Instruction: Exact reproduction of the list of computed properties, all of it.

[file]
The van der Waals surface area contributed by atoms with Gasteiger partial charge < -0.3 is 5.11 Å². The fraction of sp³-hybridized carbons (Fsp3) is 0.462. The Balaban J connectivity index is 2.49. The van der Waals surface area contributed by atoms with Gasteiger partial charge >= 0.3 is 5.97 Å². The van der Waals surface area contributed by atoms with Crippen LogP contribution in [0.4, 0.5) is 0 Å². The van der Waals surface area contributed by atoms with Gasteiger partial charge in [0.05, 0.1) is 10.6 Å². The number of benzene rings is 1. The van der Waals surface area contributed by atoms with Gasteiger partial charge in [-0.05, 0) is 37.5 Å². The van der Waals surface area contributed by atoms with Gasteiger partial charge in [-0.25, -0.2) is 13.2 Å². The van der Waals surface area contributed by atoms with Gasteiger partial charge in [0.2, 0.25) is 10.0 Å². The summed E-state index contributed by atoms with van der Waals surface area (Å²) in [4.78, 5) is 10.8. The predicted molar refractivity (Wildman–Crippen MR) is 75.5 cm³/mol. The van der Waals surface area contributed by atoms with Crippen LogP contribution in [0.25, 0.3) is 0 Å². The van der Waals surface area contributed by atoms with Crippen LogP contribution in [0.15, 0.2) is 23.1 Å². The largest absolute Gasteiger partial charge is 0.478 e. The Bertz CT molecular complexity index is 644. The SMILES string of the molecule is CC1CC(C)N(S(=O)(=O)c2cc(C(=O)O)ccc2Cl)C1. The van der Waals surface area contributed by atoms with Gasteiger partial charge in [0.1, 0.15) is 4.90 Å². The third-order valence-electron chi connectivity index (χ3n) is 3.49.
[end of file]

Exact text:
The van der Waals surface area contributed by atoms with Gasteiger partial charge < -0.3 is 5.11 Å². The fraction of sp³-hybridized carbons (Fsp3) is 0.462. The Balaban J connectivity index is 2.49. The van der Waals surface area contributed by atoms with Gasteiger partial charge >= 0.3 is 5.97 Å². The van der Waals surface area contributed by atoms with Crippen LogP contribution in [0.4, 0.5) is 0 Å². The van der Waals surface area contributed by atoms with Gasteiger partial charge in [0.05, 0.1) is 10.6 Å². The number of benzene rings is 1. The van der Waals surface area contributed by atoms with Gasteiger partial charge in [-0.05, 0) is 37.5 Å². The van der Waals surface area contributed by atoms with Gasteiger partial charge in [-0.25, -0.2) is 13.2 Å². The van der Waals surface area contributed by atoms with Gasteiger partial charge in [0.2, 0.25) is 10.0 Å². The summed E-state index contributed by atoms with van der Waals surface area (Å²) in [4.78, 5) is 10.8. The predicted molar refractivity (Wildman–Crippen MR) is 75.5 cm³/mol. The van der Waals surface area contributed by atoms with Crippen LogP contribution in [0.25, 0.3) is 0 Å². The van der Waals surface area contributed by atoms with Crippen LogP contribution in [0.15, 0.2) is 23.1 Å². The largest absolute Gasteiger partial charge is 0.478 e. The Bertz CT molecular complexity index is 644. The SMILES string of the molecule is CC1CC(C)N(S(=O)(=O)c2cc(C(=O)O)ccc2Cl)C1. The van der Waals surface area contributed by atoms with Gasteiger partial charge in [0.1, 0.15) is 4.90 Å². The third-order valence-electron chi connectivity index (χ3n) is 3.49.